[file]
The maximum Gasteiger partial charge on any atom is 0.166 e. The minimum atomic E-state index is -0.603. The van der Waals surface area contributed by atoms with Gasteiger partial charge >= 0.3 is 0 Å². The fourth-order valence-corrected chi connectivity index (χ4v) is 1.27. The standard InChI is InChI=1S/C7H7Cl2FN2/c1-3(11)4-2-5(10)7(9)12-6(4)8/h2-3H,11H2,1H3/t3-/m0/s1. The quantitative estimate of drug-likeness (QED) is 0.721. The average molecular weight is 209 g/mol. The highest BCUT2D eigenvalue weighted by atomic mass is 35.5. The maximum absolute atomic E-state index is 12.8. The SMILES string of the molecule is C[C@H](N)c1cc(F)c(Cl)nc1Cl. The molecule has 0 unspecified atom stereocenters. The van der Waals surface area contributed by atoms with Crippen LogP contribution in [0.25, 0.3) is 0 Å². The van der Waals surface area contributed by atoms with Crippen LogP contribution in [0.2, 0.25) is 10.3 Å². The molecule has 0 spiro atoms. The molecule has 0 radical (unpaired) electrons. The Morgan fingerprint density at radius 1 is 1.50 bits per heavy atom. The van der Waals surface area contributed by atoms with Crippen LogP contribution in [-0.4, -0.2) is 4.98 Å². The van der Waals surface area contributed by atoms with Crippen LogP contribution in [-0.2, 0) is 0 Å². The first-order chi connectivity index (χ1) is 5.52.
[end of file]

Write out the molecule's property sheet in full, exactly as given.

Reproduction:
The maximum Gasteiger partial charge on any atom is 0.166 e. The minimum atomic E-state index is -0.603. The van der Waals surface area contributed by atoms with Gasteiger partial charge >= 0.3 is 0 Å². The fourth-order valence-corrected chi connectivity index (χ4v) is 1.27. The standard InChI is InChI=1S/C7H7Cl2FN2/c1-3(11)4-2-5(10)7(9)12-6(4)8/h2-3H,11H2,1H3/t3-/m0/s1. The quantitative estimate of drug-likeness (QED) is 0.721. The average molecular weight is 209 g/mol. The highest BCUT2D eigenvalue weighted by atomic mass is 35.5. The maximum absolute atomic E-state index is 12.8. The SMILES string of the molecule is C[C@H](N)c1cc(F)c(Cl)nc1Cl. The molecule has 0 unspecified atom stereocenters. The van der Waals surface area contributed by atoms with Crippen LogP contribution in [0.25, 0.3) is 0 Å². The van der Waals surface area contributed by atoms with Crippen LogP contribution in [0.2, 0.25) is 10.3 Å². The molecule has 0 spiro atoms. The molecule has 0 radical (unpaired) electrons. The Morgan fingerprint density at radius 1 is 1.50 bits per heavy atom. The van der Waals surface area contributed by atoms with Crippen LogP contribution in [-0.4, -0.2) is 4.98 Å². The van der Waals surface area contributed by atoms with Crippen LogP contribution in [-0.2, 0) is 0 Å². The first-order chi connectivity index (χ1) is 5.52.